Ken, why are you so focused on Rand? Is your distraction strategy still in play or are you just obsessed with Rand? Neither I nor the author made a Rand comparison.

  23. Ken Hanke

    Is your distraction strategy still in play

    Distracting from what and to what end? Do you really think that “winning” an internet argument is deeply meaningful?

    Neither I nor the author made a Rand comparison.

    It it nonetheless perfectly in keeping with the same philosophy.

  24. Notice that JWTJr has, by now, completely dropped his earlier assertion that he is not an adherent of Rand in favor of continued avoidance of the question and/or continued insistence that I provide a better economic model to point to, regardless of the fact that pretty much the entire world is now beholden to the failed economic model that has grown out of the last 40 years of continual deregulation of banking, privatization or national resources, relaxing of tax codes, and crushing of labor unions and laws protecting workers.

    Nope. Just more of the same tripe about “if there were a different model that were more successful”, and that completely ignores the fact that America was pretty doggone economically sound in the fifties and sixties with enormous tax burdens on the rich and Glass-Steagall intact.

    But, no! Let’s blame the problem on the notion that we haven’t deregulated enough! Let’s ignore the collapse of Chile under Pinochet and his Chicago Economists! Let’s ignore the collapse of the Russian experiment. Let’s continue to ignore the fact that we are operating under a discredited economic model that serves only to enrich a very small minority at the expense of the vast majority and then, after all that, let us spit in the faces of every poor person in the world by saying it’s all about “freedom” and “liberty”.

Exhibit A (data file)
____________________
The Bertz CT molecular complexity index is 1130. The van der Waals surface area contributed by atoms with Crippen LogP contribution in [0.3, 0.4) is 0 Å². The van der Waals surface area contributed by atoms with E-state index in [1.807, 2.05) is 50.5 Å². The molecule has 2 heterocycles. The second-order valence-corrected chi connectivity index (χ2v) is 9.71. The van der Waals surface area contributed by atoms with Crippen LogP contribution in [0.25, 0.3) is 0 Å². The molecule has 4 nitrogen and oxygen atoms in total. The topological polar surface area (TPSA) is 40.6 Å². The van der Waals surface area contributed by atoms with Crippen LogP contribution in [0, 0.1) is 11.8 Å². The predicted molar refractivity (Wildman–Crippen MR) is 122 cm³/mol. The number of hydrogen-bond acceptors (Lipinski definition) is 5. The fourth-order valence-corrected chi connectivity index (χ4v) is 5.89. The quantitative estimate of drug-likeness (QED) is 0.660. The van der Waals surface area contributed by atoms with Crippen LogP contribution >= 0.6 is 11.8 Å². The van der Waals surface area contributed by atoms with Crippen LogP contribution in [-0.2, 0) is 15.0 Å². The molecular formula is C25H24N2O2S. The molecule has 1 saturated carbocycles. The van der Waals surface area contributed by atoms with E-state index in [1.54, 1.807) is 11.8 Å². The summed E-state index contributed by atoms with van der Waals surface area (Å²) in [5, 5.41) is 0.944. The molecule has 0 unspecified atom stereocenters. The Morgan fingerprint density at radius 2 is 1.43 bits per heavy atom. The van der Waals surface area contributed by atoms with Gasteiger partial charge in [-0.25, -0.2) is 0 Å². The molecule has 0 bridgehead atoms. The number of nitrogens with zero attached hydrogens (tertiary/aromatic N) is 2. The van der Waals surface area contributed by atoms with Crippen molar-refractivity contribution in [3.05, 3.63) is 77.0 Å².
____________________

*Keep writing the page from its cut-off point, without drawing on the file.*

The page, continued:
25. Margaret Williams

    While there seem to be some interesting points and discussion here, we detect an increasingly make-it-personal tone in the exchanges. If you’ve made comments and don’t see them posted yet… take a breath, rethink, rephrase. Criticize the ideas, not the people.

  26. Ken Hanke

    MOTHER OF GOD! HE IS CONJURING HER!

    I don’t think that has a connection to me having to sit through that Atlas Shrugged movie this afternoon.

  27. bill smith

    [b]at least one person thinks this way. I hate to break it to you, but hundreds of millions of people think that way. [/b]

    I’m sorry, perhaps I missed it. Where and who are these hundreds of millions?

  28. RHS

    < >

    “There are two novels that can change a bookish fourteen-year old’s life: The Lord of the Rings and Atlas Shrugged. One is a childish fantasy that often engenders a lifelong obsession with its unbelievable heroes, leading to an emotionally stunted, socially crippled adulthood, unable to deal with the real world. The other, of course, involves orcs.”

  29. awatkins

    “I had no idea that the definition was a matter of contention.” Mat, I do not understand why you made this comment.

  30. There are two novels that can change a bookish fourteen-year old’s life: The Lord of the Rings and Atlas Shrugged. One is a childish fantasy that often engenders a lifelong obsession with its unbelievable heroes, leading to an emotionally stunted, socially crippled adulthood, unable to deal with the real world. The other, of course, involves orcs.

    My new signature. Thanks!